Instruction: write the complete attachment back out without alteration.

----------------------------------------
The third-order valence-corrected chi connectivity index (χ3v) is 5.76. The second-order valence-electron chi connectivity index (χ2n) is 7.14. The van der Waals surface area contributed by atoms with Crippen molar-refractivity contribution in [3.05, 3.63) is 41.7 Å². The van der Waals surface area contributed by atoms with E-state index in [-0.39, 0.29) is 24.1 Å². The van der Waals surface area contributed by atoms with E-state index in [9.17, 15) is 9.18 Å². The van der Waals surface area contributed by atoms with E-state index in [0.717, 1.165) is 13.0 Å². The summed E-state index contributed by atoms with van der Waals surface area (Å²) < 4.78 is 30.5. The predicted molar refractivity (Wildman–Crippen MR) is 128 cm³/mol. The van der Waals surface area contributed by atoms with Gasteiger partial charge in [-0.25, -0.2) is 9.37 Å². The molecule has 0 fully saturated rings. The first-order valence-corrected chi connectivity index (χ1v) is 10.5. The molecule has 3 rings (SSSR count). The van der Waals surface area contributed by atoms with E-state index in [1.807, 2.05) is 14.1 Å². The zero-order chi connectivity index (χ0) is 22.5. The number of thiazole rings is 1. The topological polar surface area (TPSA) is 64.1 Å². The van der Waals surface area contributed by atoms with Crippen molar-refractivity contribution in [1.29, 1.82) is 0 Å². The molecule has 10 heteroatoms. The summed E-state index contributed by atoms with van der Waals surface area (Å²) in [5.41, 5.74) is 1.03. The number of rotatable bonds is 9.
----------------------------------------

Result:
The third-order valence-corrected chi connectivity index (χ3v) is 5.76. The second-order valence-electron chi connectivity index (χ2n) is 7.14. The van der Waals surface area contributed by atoms with Crippen molar-refractivity contribution in [3.05, 3.63) is 41.7 Å². The van der Waals surface area contributed by atoms with E-state index in [-0.39, 0.29) is 24.1 Å². The van der Waals surface area contributed by atoms with E-state index in [9.17, 15) is 9.18 Å². The van der Waals surface area contributed by atoms with E-state index in [0.717, 1.165) is 13.0 Å². The summed E-state index contributed by atoms with van der Waals surface area (Å²) < 4.78 is 30.5. The predicted molar refractivity (Wildman–Crippen MR) is 128 cm³/mol. The van der Waals surface area contributed by atoms with Gasteiger partial charge in [-0.25, -0.2) is 9.37 Å². The molecule has 0 fully saturated rings. The first-order valence-corrected chi connectivity index (χ1v) is 10.5. The molecule has 3 rings (SSSR count). The van der Waals surface area contributed by atoms with E-state index in [1.807, 2.05) is 14.1 Å². The zero-order chi connectivity index (χ0) is 22.5. The number of thiazole rings is 1. The topological polar surface area (TPSA) is 64.1 Å². The van der Waals surface area contributed by atoms with Crippen molar-refractivity contribution in [1.29, 1.82) is 0 Å². The molecule has 10 heteroatoms. The summed E-state index contributed by atoms with van der Waals surface area (Å²) in [5.41, 5.74) is 1.03. The number of rotatable bonds is 9.